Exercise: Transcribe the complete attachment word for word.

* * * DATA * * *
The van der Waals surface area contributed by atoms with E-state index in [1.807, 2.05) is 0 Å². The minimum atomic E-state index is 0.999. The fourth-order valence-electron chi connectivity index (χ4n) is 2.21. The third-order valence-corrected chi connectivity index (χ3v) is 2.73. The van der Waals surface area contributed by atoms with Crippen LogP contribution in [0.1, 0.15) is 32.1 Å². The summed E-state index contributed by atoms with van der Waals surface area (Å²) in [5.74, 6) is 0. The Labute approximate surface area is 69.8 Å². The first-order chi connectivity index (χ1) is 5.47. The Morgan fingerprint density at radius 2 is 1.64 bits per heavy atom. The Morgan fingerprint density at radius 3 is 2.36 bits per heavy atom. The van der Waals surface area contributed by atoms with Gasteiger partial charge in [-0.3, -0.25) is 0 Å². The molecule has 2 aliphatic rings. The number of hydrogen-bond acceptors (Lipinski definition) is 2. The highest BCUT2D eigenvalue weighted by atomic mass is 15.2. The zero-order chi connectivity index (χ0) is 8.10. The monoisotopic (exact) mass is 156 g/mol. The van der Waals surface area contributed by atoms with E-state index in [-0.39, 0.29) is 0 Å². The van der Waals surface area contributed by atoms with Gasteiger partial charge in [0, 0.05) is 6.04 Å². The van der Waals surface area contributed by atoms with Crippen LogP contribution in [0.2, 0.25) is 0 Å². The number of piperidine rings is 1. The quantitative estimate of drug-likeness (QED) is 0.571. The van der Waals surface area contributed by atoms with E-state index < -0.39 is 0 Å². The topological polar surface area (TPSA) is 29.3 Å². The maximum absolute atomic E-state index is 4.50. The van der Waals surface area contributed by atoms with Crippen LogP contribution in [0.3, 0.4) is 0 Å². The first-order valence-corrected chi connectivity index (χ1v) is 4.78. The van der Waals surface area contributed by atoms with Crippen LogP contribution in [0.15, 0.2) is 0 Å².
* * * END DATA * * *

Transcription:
The van der Waals surface area contributed by atoms with E-state index in [1.807, 2.05) is 0 Å². The minimum atomic E-state index is 0.999. The fourth-order valence-electron chi connectivity index (χ4n) is 2.21. The third-order valence-corrected chi connectivity index (χ3v) is 2.73. The van der Waals surface area contributed by atoms with Crippen LogP contribution in [0.1, 0.15) is 32.1 Å². The summed E-state index contributed by atoms with van der Waals surface area (Å²) in [5.74, 6) is 0. The Labute approximate surface area is 69.8 Å². The first-order chi connectivity index (χ1) is 5.47. The Morgan fingerprint density at radius 2 is 1.64 bits per heavy atom. The Morgan fingerprint density at radius 3 is 2.36 bits per heavy atom. The van der Waals surface area contributed by atoms with Gasteiger partial charge in [-0.3, -0.25) is 0 Å². The molecule has 2 aliphatic rings. The number of hydrogen-bond acceptors (Lipinski definition) is 2. The highest BCUT2D eigenvalue weighted by atomic mass is 15.2. The zero-order chi connectivity index (χ0) is 8.10. The monoisotopic (exact) mass is 156 g/mol. The van der Waals surface area contributed by atoms with E-state index in [-0.39, 0.29) is 0 Å². The van der Waals surface area contributed by atoms with Gasteiger partial charge in [0, 0.05) is 6.04 Å². The van der Waals surface area contributed by atoms with Crippen LogP contribution in [0.2, 0.25) is 0 Å². The number of piperidine rings is 1. The quantitative estimate of drug-likeness (QED) is 0.571. The van der Waals surface area contributed by atoms with E-state index < -0.39 is 0 Å². The topological polar surface area (TPSA) is 29.3 Å². The maximum absolute atomic E-state index is 4.50. The van der Waals surface area contributed by atoms with Crippen LogP contribution in [0.3, 0.4) is 0 Å². The first-order valence-corrected chi connectivity index (χ1v) is 4.78. The van der Waals surface area contributed by atoms with Crippen LogP contribution in [0.15, 0.2) is 0 Å².